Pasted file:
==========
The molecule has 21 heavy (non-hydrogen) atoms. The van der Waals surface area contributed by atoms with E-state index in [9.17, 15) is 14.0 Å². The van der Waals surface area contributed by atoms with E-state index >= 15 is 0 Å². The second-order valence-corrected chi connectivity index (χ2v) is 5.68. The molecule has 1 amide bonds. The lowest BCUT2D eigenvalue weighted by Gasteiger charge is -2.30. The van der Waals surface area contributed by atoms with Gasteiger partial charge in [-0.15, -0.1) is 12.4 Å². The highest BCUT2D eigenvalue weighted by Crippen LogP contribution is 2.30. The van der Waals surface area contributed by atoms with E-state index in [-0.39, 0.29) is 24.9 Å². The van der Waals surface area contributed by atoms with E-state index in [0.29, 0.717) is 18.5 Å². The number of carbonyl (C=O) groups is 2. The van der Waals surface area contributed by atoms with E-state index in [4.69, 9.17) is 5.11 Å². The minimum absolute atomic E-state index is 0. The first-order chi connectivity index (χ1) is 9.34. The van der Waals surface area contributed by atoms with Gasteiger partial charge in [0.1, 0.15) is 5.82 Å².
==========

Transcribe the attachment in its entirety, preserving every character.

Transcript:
The molecule has 21 heavy (non-hydrogen) atoms. The van der Waals surface area contributed by atoms with E-state index in [9.17, 15) is 14.0 Å². The van der Waals surface area contributed by atoms with E-state index >= 15 is 0 Å². The second-order valence-corrected chi connectivity index (χ2v) is 5.68. The molecule has 1 amide bonds. The lowest BCUT2D eigenvalue weighted by Gasteiger charge is -2.30. The van der Waals surface area contributed by atoms with Gasteiger partial charge in [-0.15, -0.1) is 12.4 Å². The highest BCUT2D eigenvalue weighted by Crippen LogP contribution is 2.30. The van der Waals surface area contributed by atoms with E-state index in [-0.39, 0.29) is 24.9 Å². The van der Waals surface area contributed by atoms with E-state index in [0.29, 0.717) is 18.5 Å². The number of carbonyl (C=O) groups is 2. The van der Waals surface area contributed by atoms with E-state index in [4.69, 9.17) is 5.11 Å². The minimum absolute atomic E-state index is 0. The first-order chi connectivity index (χ1) is 9.34. The van der Waals surface area contributed by atoms with Gasteiger partial charge in [0.1, 0.15) is 5.82 Å².